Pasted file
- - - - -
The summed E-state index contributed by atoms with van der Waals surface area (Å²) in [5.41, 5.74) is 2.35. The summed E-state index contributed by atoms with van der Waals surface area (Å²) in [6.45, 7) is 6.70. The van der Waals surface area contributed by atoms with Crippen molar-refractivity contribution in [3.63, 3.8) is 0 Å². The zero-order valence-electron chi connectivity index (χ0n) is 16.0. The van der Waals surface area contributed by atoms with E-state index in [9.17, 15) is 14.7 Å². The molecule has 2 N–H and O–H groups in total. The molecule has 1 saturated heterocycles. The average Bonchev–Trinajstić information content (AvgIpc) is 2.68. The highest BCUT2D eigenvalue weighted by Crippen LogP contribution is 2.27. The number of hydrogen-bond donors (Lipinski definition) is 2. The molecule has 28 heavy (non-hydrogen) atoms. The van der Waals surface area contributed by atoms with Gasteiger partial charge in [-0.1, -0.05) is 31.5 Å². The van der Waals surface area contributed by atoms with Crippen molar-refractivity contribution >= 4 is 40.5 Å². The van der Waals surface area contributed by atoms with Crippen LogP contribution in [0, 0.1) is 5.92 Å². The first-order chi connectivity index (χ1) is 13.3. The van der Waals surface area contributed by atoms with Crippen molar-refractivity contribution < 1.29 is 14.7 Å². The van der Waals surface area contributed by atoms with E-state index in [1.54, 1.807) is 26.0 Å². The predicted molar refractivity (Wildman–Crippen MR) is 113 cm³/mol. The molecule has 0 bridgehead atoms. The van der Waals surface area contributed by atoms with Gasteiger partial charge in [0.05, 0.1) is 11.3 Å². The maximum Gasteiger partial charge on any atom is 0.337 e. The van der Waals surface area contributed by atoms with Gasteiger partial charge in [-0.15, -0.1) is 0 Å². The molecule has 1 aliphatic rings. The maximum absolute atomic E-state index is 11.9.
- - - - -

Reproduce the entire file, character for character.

The summed E-state index contributed by atoms with van der Waals surface area (Å²) in [5.41, 5.74) is 2.35. The summed E-state index contributed by atoms with van der Waals surface area (Å²) in [6.45, 7) is 6.70. The van der Waals surface area contributed by atoms with Crippen molar-refractivity contribution in [3.63, 3.8) is 0 Å². The zero-order valence-electron chi connectivity index (χ0n) is 16.0. The van der Waals surface area contributed by atoms with E-state index in [9.17, 15) is 14.7 Å². The molecule has 2 N–H and O–H groups in total. The molecule has 1 saturated heterocycles. The average Bonchev–Trinajstić information content (AvgIpc) is 2.68. The highest BCUT2D eigenvalue weighted by Crippen LogP contribution is 2.27. The number of hydrogen-bond donors (Lipinski definition) is 2. The molecule has 28 heavy (non-hydrogen) atoms. The van der Waals surface area contributed by atoms with Gasteiger partial charge in [-0.1, -0.05) is 31.5 Å². The van der Waals surface area contributed by atoms with Crippen molar-refractivity contribution >= 4 is 40.5 Å². The van der Waals surface area contributed by atoms with Crippen LogP contribution in [0, 0.1) is 5.92 Å². The first-order chi connectivity index (χ1) is 13.3. The van der Waals surface area contributed by atoms with Crippen molar-refractivity contribution < 1.29 is 14.7 Å². The van der Waals surface area contributed by atoms with E-state index in [1.54, 1.807) is 26.0 Å². The predicted molar refractivity (Wildman–Crippen MR) is 113 cm³/mol. The molecule has 0 bridgehead atoms. The van der Waals surface area contributed by atoms with Gasteiger partial charge in [0.05, 0.1) is 11.3 Å². The maximum Gasteiger partial charge on any atom is 0.337 e. The van der Waals surface area contributed by atoms with Gasteiger partial charge in [-0.15, -0.1) is 0 Å². The molecule has 1 aliphatic rings. The maximum absolute atomic E-state index is 11.9.